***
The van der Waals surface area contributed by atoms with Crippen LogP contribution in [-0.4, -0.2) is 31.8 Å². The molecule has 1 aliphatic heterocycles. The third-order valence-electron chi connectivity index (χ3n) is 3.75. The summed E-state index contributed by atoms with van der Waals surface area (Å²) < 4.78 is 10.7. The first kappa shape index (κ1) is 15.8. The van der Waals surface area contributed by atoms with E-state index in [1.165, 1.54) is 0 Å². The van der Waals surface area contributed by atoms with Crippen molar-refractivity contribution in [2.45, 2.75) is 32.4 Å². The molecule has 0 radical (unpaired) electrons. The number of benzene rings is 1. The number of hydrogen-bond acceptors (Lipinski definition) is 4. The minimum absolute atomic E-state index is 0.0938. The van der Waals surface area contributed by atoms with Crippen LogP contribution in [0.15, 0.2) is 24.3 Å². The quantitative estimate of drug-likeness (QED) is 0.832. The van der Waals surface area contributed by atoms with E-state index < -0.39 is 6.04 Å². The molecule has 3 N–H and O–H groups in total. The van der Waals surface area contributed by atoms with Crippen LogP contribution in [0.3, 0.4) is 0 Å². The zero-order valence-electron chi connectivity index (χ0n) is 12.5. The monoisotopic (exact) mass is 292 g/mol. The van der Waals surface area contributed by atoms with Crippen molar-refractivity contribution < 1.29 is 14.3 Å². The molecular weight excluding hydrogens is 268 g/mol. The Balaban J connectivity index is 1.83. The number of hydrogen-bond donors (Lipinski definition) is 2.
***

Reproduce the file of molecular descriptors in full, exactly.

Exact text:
The van der Waals surface area contributed by atoms with Crippen LogP contribution in [-0.4, -0.2) is 31.8 Å². The molecule has 1 aliphatic heterocycles. The third-order valence-electron chi connectivity index (χ3n) is 3.75. The summed E-state index contributed by atoms with van der Waals surface area (Å²) < 4.78 is 10.7. The first kappa shape index (κ1) is 15.8. The van der Waals surface area contributed by atoms with E-state index in [1.165, 1.54) is 0 Å². The van der Waals surface area contributed by atoms with Crippen molar-refractivity contribution in [2.45, 2.75) is 32.4 Å². The molecule has 0 radical (unpaired) electrons. The number of benzene rings is 1. The number of hydrogen-bond acceptors (Lipinski definition) is 4. The minimum absolute atomic E-state index is 0.0938. The van der Waals surface area contributed by atoms with Crippen LogP contribution in [0.15, 0.2) is 24.3 Å². The quantitative estimate of drug-likeness (QED) is 0.832. The van der Waals surface area contributed by atoms with E-state index < -0.39 is 6.04 Å². The molecule has 3 N–H and O–H groups in total. The van der Waals surface area contributed by atoms with Crippen LogP contribution in [0.3, 0.4) is 0 Å². The zero-order valence-electron chi connectivity index (χ0n) is 12.5. The monoisotopic (exact) mass is 292 g/mol. The van der Waals surface area contributed by atoms with Crippen molar-refractivity contribution < 1.29 is 14.3 Å². The molecular weight excluding hydrogens is 268 g/mol. The Balaban J connectivity index is 1.83. The number of hydrogen-bond donors (Lipinski definition) is 2.